Deer are an important part of our wildlife and are attractive animals which people enjoy seeing in our countryside. However, when populations increase they can cause serious damage to woodlands, farm crops, nature reserves and even private gardens.
Six species of deer have been recorded in Lincolnshire, Red, Roe, Fallow, Muntjac and Chinese Water deer, Fallow and Muntjac being the most numerous. It is anticipated that England’s deer population will double over the next ten years!
Too many deer can cause poor health for the deer themselves if numbers are greater than the habitat can support.
The special character of Lincolnshire’s ancient woodlands is particularly vulnerable to wild deer pressures. Long-term excessive browsing of the trees, shrubs and flora can cause irretrievable damage to individual woodlands and general degradation of woodland biodiversity at the landscape scale.
For the sustainable protection of our woodlands, a balance should be achieved between desirable deer populations and healthy woodland regeneration and ground flora conditions.
Tree damage and vegetation impact‘Browsing’ – is the nibbling of the buds and shoots of newly formed growth, for food, the distinctive tearing action of the shoot stem (deer only have lower set of teeth) is clearly identifiable and different to rabbits or
hares which make a clean cut.
Deer browsing on commercially important tree crops can reduce early height increment, thereby increasing establishment costs by increasing the period for which weeding is necessary.
Browsing may also result in trees producing multiple leading shoots, which can cause economic loss by reducing timber quality.
The selective browsing of tree seedlings, coppice regrowth and herbaceous plants can result in considerable habitat damage, this is particularly important in our ancient woodlands where some plant species, once lost through browsing pressure, will never return. Loss of species such as primulas, violets and rosette plants will, in turn, have a direct impact on invertebrate species and hence the food chain.
The killing of coppice stools by continued browsing severely restricts this traditional management practice and where deer numbers are high costly fencing has to be employed.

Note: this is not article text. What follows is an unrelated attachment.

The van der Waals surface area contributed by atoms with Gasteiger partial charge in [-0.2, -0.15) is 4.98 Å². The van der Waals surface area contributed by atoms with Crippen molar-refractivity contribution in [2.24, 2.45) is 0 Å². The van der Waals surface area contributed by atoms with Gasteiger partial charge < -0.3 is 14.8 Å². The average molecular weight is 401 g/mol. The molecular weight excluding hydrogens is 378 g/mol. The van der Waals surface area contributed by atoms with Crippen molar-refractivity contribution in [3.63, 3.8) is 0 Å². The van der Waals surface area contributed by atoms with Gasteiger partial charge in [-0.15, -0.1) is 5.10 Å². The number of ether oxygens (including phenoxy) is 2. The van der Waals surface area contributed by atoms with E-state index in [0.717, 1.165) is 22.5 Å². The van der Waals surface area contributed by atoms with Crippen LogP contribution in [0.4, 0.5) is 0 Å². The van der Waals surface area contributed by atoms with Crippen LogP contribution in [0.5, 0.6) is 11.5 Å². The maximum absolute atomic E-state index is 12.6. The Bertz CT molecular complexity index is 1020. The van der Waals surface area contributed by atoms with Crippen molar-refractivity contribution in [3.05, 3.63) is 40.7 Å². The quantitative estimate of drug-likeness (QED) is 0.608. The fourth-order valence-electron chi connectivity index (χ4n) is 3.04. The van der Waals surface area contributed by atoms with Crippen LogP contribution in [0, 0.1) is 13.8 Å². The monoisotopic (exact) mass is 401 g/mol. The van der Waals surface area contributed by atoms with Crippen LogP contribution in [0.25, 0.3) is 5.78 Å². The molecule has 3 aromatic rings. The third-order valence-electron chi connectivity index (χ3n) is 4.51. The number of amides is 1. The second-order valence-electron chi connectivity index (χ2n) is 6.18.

‘Stripping’ – occurs when deer shave off tree bark with their lower teeth for food. The broad parallel teeth-marks are often clearly visible, running more or less vertically. Young thicket stage trees are often worst attacked. Excessive stripping will degrade and even kill the tree.
‘’Fraying’ – is caused by male deer rubbing their antlers (and facial scent glands) against tree stems and foliage. This is mostly a form of sexual aggression or territory marking which occurs during the build up to the rut. Fraying is recognised by the presence of hairs in and around the damage, also by accompanying broken and twisted side-branches and associated scrapes on the ground.
Fraying and thrashing with antlers is usually localised, but can cause significant damage on valuable specimen trees and small areas of young woodland. Male deer, particularly Fallow bucks are also known to thrash to pieces plastic tree shelters.
Deer damage in fields and gardens
In winter, root crops such as Swedes can be severely damaged, especially if grown close to the woodland edge. Groups of Fallow deer will also gather on winter cereals and grass.
Gardens and market gardens close to woodland will often be attractive to deer and they will seek out succulent plants to browse, they are particularly attracted to roses.
Too many deer can lead to Road Traffic Accidents